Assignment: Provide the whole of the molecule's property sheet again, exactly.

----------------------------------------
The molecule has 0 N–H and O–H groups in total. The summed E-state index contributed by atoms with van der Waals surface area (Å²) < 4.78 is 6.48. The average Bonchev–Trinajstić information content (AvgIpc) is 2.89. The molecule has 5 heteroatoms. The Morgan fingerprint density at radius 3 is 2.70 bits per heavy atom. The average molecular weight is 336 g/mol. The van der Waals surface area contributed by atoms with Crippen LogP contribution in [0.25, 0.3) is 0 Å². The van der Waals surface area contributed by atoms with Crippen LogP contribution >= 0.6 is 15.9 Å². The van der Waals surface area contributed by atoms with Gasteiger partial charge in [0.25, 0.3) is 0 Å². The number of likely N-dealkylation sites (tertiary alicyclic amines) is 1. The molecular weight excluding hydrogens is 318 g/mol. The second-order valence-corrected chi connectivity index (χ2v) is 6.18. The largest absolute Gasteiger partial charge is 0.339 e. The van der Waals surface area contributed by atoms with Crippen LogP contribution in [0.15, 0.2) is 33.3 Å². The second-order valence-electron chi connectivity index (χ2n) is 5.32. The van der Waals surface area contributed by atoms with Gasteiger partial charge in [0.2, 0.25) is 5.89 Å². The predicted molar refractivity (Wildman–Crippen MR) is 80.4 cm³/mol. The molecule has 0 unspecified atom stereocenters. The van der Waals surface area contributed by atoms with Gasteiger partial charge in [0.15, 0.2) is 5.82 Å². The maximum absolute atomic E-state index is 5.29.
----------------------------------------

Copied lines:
The molecule has 0 N–H and O–H groups in total. The summed E-state index contributed by atoms with van der Waals surface area (Å²) < 4.78 is 6.48. The average Bonchev–Trinajstić information content (AvgIpc) is 2.89. The molecule has 5 heteroatoms. The Morgan fingerprint density at radius 3 is 2.70 bits per heavy atom. The average molecular weight is 336 g/mol. The van der Waals surface area contributed by atoms with Crippen LogP contribution in [0.25, 0.3) is 0 Å². The van der Waals surface area contributed by atoms with Crippen LogP contribution >= 0.6 is 15.9 Å². The van der Waals surface area contributed by atoms with Gasteiger partial charge in [0.25, 0.3) is 0 Å². The number of likely N-dealkylation sites (tertiary alicyclic amines) is 1. The molecular weight excluding hydrogens is 318 g/mol. The second-order valence-corrected chi connectivity index (χ2v) is 6.18. The largest absolute Gasteiger partial charge is 0.339 e. The van der Waals surface area contributed by atoms with Crippen LogP contribution in [0.15, 0.2) is 33.3 Å². The second-order valence-electron chi connectivity index (χ2n) is 5.32. The van der Waals surface area contributed by atoms with Gasteiger partial charge in [0.2, 0.25) is 5.89 Å². The predicted molar refractivity (Wildman–Crippen MR) is 80.4 cm³/mol. The molecule has 0 unspecified atom stereocenters. The van der Waals surface area contributed by atoms with Gasteiger partial charge in [0.15, 0.2) is 5.82 Å². The maximum absolute atomic E-state index is 5.29.